Imagine a building in Berlin tall enough to provide a look across the entire continent — and beyond. What do you see?
To the east, you spot a former superpower that strives to regain its old glory as it degenerates into dictatorship. To the west, across the Atlantic, you observe an actual superpower in retreat, tired of providing security for Europe’s periphery, especially to a Middle East that is losing its state structures.
And what do you see below your feet? A continent that could be a superpower, but that is so busy holding body and soul together that you can actually feel the ground shake, far below you.
Europeans are dizzy, no doubt. That’s not a bad thing, in principle. Dizziness can be the best way to find a new, firmer stand. The problem for Europe is that it takes an enormously strong will and political talent to balance a body with 28 brains.
The German government has mobilized the loans to stabilize Europe economically after the debt crisis. But now it faces an even bigger challenge: to give the Continent a badly needed dose of confidence, a restoration of Europe’s belief in itself. Two big questions need new, clear answers: What does Europe stand for? And what does it stand up for?
The old narrative, whereby European integration brings peace and wealth, is history. A narrative of the opposite kind grows stronger. Considerable parts of the third generation of European Union politicians and citizens are openly hostile to the kind of supranationalism established in Brussels.
There’s Marine Le Pen, head of France’s right-wing National Front party, who has a chance of becoming the country’s next president in 2017. At the same time, the anti-European Union United Kingdom Independence Party, UKIP, has forced Prime Minister David Cameron and the euroskeptics in his Conservative party to take the offensive and call a referendum on Britain’s membership in the union by the end of 2017.
Whereas a “Grexit,” a Greek exit from the eurozone, might be painful, a Brexit, a loss of Britain from the union itself, would be a disaster. The European Union would not simply lose one — already insular — of its 28 members. It would lose one of the largest and most powerful.
And, once disintegration starts, centrifugal dynamics could easily get out of hand. The Poles have just elected as their new president the 43-year-old Andrzej Duda, a homegrown neoconservative who not only opposes joining the eurozone but who, in his euroskeptic tone, sounds like a Continental David Cameron. He owes his sudden success to the young voters — 62 percent of those between 19 and 29 years old voted for him, an ominous sign for the European Union’s standing in Eastern Europe.
The opposition of the young against the Europe of old — and the older generations — is a grossly underestimated danger to the legitimacy of the entire European Union. In Greece, Spain, Portugal and Italy, where youth unemployment has risen to nearly 45 percent, “the E.U. has come to represent little more than managed decline,” as The Economist rightly noted.
What has been the dream of European supranationalism for some has turned into the nightmare of foreign economic diktat for others. What was promised as unparalleled prosperity from free trade and globalization has, for millions of young Europeans, transformed into the reality of austerity and the realization that they will probably never enjoy the living standards of their parents.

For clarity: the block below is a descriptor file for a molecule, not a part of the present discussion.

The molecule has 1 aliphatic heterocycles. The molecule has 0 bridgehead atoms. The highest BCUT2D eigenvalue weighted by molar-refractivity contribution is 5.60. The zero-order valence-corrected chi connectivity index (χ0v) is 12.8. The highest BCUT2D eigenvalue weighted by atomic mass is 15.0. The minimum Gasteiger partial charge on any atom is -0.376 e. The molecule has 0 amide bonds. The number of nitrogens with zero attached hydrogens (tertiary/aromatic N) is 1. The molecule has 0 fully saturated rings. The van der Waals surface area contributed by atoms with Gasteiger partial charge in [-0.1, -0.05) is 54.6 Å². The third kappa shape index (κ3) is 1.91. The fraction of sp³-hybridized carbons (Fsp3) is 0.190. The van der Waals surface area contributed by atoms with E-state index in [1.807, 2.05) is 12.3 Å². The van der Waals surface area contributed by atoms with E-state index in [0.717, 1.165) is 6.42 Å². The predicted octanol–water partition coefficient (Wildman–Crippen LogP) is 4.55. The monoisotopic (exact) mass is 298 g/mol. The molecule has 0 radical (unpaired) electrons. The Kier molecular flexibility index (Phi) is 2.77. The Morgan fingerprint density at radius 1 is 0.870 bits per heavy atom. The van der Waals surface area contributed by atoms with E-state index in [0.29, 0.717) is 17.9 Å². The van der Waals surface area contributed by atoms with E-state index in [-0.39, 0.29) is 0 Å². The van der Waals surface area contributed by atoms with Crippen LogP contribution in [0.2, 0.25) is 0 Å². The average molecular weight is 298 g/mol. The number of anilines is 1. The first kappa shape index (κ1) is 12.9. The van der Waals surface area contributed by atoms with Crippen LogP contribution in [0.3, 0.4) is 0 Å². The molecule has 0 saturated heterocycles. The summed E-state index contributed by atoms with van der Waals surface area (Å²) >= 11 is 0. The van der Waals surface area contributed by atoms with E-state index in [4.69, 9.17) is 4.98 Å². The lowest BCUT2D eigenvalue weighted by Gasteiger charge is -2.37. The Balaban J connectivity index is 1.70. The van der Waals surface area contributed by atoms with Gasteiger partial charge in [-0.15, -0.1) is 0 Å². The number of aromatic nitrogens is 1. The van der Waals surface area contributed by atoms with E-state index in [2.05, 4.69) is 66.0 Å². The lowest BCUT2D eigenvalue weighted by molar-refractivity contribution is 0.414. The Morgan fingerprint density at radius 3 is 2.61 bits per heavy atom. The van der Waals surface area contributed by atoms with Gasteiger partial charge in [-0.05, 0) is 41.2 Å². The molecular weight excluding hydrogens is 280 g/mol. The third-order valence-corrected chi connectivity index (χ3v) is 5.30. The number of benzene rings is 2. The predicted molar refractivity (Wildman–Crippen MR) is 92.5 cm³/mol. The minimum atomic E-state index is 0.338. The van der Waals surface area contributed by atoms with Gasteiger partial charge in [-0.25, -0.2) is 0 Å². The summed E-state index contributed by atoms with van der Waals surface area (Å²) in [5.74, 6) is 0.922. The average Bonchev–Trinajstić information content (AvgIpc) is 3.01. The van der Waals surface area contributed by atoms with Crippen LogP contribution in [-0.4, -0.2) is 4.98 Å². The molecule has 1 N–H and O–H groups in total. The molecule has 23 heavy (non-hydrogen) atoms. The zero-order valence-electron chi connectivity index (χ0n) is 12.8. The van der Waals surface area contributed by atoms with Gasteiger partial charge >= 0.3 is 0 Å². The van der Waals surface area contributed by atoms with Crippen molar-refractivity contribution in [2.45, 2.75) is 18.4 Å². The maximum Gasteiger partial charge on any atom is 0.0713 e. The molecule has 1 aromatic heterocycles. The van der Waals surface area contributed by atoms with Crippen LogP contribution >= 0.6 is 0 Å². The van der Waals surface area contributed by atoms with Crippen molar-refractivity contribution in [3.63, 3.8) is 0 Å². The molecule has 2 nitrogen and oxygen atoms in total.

This, in particular, is a dangerous disappointment; it nourishes a nostalgia for yesterday’s world — for less globalization and for alternatives to what is regarded as a “neoliberal” economy. One can easily imagine how much pleasure Vladimir V. Putin, the Russian president, takes in looking down on a Europe that is increasingly bewildered over the question of what is actually worth defending.
Government officials in Berlin know that it is up to them, not Brussels, to provide an answer. Not only did Germany emerge from the euro crisis as the leading European economy by far; it also enjoys increasing soft power, both in Europe and in the world. And Germany knows it has to act. The head of policy planning in the Foreign Ministry, Thomas Bagger, recently established the guiding formula for Berlin’s approach to its newfound position: to immediately clarify that this German moment needed to be transformed into a European moment. But how?
The truth is that at the height of its power, Germany is politically overstretched. The euro crisis, the Ukraine crisis, the crisis of confidence — it’s just too many crises for a single nation. Frank-Walter Steinmeier, the foreign minister, reportedly sacrifices his weekends for tasks like bilateral negotiations that, in a calmer time, were routine work for his predecessors.
Talking to high-ranking diplomats in Berlin, you hear few new, compelling ideas about how to handle the stress. Instead: a series of sighs and hand-wringing. To make things worse, both Mr. Steinmeier and Chancellor Angela Merkel are not the kind of characters to speak to people’s hearts. In mentality and method, they are head politicians: critical analysts and incrementalists who always look and rarely leap.
In other words, Europe can’t look to Germany for long-term leadership, at least not now. Germany can only provide interim stability; it cannot resolve the dizzying chaos itself.
And this is nothing new for the Continent. Europe has always needed several engines. France must return to its former position as a co-leader of the European Union, and Britain and Poland must stay within it.
The real danger of the German moment for the rest of Europe is this: Both European Union governments, and their voters, are getting used to feeling helpless and looking to Berlin for answers, and for help. But, believe it or not, Berlin needs help, too.
Jochen Bittner is a political editor for the weekly newspaper Die Zeit.